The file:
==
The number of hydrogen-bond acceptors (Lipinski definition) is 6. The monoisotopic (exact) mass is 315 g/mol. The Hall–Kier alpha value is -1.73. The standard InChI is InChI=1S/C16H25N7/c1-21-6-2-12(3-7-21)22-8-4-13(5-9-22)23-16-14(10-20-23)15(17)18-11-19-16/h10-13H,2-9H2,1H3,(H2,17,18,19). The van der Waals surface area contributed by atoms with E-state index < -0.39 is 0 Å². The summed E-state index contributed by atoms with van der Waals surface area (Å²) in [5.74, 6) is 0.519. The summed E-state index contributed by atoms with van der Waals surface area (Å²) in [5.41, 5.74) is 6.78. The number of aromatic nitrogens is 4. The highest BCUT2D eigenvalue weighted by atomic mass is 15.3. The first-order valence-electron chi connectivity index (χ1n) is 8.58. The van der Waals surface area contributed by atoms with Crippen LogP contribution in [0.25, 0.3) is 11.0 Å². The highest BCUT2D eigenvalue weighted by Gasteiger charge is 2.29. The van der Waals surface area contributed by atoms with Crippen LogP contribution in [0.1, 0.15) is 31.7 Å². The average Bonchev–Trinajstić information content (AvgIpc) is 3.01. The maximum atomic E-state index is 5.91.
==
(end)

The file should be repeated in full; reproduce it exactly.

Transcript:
The number of hydrogen-bond acceptors (Lipinski definition) is 6. The monoisotopic (exact) mass is 315 g/mol. The Hall–Kier alpha value is -1.73. The standard InChI is InChI=1S/C16H25N7/c1-21-6-2-12(3-7-21)22-8-4-13(5-9-22)23-16-14(10-20-23)15(17)18-11-19-16/h10-13H,2-9H2,1H3,(H2,17,18,19). The van der Waals surface area contributed by atoms with E-state index < -0.39 is 0 Å². The summed E-state index contributed by atoms with van der Waals surface area (Å²) in [5.74, 6) is 0.519. The summed E-state index contributed by atoms with van der Waals surface area (Å²) in [5.41, 5.74) is 6.78. The number of aromatic nitrogens is 4. The highest BCUT2D eigenvalue weighted by atomic mass is 15.3. The first-order valence-electron chi connectivity index (χ1n) is 8.58. The van der Waals surface area contributed by atoms with Crippen LogP contribution in [0.25, 0.3) is 11.0 Å². The highest BCUT2D eigenvalue weighted by Gasteiger charge is 2.29. The van der Waals surface area contributed by atoms with Crippen LogP contribution in [0.1, 0.15) is 31.7 Å². The average Bonchev–Trinajstić information content (AvgIpc) is 3.01. The maximum atomic E-state index is 5.91.